Alma McGee



Back in the 1920s, mental illness was seen as shameful. Sufferers were locked away, and subjected to “treatments” based on barely tested theories. The story of Alma McGee is a case in point.

Alma’s mother, Frances, came from a Protestant family – landed gentry in Cork, Ireland.  Frances fell in love with the Catholic stable boy, Bartholomew Murphy. Disgraced and disowned, Frances was 6 months pregnant when the young couple boarded the SS Whampoa, bound for Sydney. Their first child, Bartholomew was born as they settled into their new country. More followed.

Thirteen years later, Alma was born in James Street, Newtown. Tragedy seemed to dog her life right from the start. When she was 10 her older sister Florence died of a heart infection. One year later her father, the stable boy turned hansom cab driver, also died, at the age of 48. His death certificate stated that he died of stomach cancer and dementia, but a Murphy family story tells that he simply fell off his cab one day, drunk.

Just 12 years old, Alma left school to work as a fabric machinist, and eventually married boot-maker Robert McGee. By the end of the First World War, however, Alma was troubled by nerves, exhaustion and stomach complaints. The death of her nephew Maxwell, aged 8 months, didn’t help her state of mind.

Alma’s first two daughters, Ivy and Maude, were born during this time, but then, five days before the birth of her third child, Joyce, her husband Robert McGee was taken by the influenza plague that was raking the country. For the next twelve months Alma battled the same flu that had killed her husband, along with “shock” and “nervous turns” while her mother, Frances, helped care for the girls.

At times, however, she was capable of lending a hand in her brother’s produce store, particularly putting her sewing-machine skills to work, making aprons and shopping bags. She also served at the counter when needed.

Despite a succession of tragedies, including her brother dying from pueripheral neuritis, in Rockwood Asylum, Alma was again, in 1923, engaged to be married. Yet, on the cusp of her wedding it was revealed that her husband-to-be was already married. The union could not proceed.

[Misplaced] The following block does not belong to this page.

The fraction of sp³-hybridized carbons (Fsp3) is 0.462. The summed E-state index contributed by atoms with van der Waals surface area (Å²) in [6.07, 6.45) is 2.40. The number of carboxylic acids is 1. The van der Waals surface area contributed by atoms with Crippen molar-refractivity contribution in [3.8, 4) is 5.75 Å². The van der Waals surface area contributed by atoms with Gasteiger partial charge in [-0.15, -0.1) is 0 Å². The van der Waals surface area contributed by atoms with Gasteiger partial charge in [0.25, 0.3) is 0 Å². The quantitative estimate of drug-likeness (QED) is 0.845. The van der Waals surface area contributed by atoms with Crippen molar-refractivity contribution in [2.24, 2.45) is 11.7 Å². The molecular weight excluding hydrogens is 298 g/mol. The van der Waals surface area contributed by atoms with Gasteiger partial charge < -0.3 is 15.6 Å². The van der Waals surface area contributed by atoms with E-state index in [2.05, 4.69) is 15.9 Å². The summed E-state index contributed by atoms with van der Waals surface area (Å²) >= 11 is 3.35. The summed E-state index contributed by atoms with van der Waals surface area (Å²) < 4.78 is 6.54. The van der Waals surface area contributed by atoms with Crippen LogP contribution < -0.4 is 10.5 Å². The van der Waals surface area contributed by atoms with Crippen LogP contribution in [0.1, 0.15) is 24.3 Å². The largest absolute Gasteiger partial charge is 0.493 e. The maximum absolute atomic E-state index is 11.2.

This must have seemed like a last straw. Alma, now the recipient of an invalid pension, was bedridden with ulcers, eating disorders, and anxiety.

At the age of 35 Alma was admitted to Royal Prince Alfred Hospital, then Broughton Hall Psychiatric Clinic, and Gladesville Mental Hospital. She was an inmate of these institutions, on and off, for years. The diagnosis given was “Hysteria”, “Melancholia Delusiona”, and later as “Manic Depressive Psychosis”.

Well-meaning but brutal treatments were the order of the day. Under the teachings of an American psychiatrist, Dr Cotton, teeth were seen as a source of bacteria and thus a cause of insanity. All of Alma’s teeth were removed and she was fed via a nasal tube while the stumps healed.

Alma was not allowed to see her children, at first, adding to the “hysteria” that she was being treated for. Frances visited her daughter regularly for a few years and then in 1928/29 only twice each year. Later, both Ivy and Maud visited their mother in Gladesville from 1926 to 1933.

The three girls lived with their grandmother, Frances, until she passed away in 1930, then with their Uncle William until he too died, in 1932. Ivy, the eldest of the three teenage girls, now took over as head of the family, supporting her two younger sisters both financially and emotionally. They lived in a tiny but spotless house in Canterbury, Sydney.

After six years in mental institutions, Alma was allowed to return home to live with her daughters. Ivy was by then a capable young woman of 20 years. But still Alma was periodically forced to return to the asylums where she had spent so much of her adult life, despite Ivy’s pleas to keep her at home.

The final chapter in Alma’s life was both happy and tragic. At the age of 49 she married Jim Parks, at St George’s Church, Earlwood. They moved into a flat at the back of a family home in the same suburb.

Unfortunately, some 15 months later, Alma suffered a serious bout of flu. A doctor was called but he could not come. She died the next day in an ambulance on her way to the hospital. She was 50 years old.


Postscript: Alma was my great-grandmother. My mother, Faye, oldest child of Alma’s youngest daughter Joyce, remembered her as kind and loving. She also had fond memories of “Poppa Jim”, Alma’s husband for those few short months.

Greg Barron


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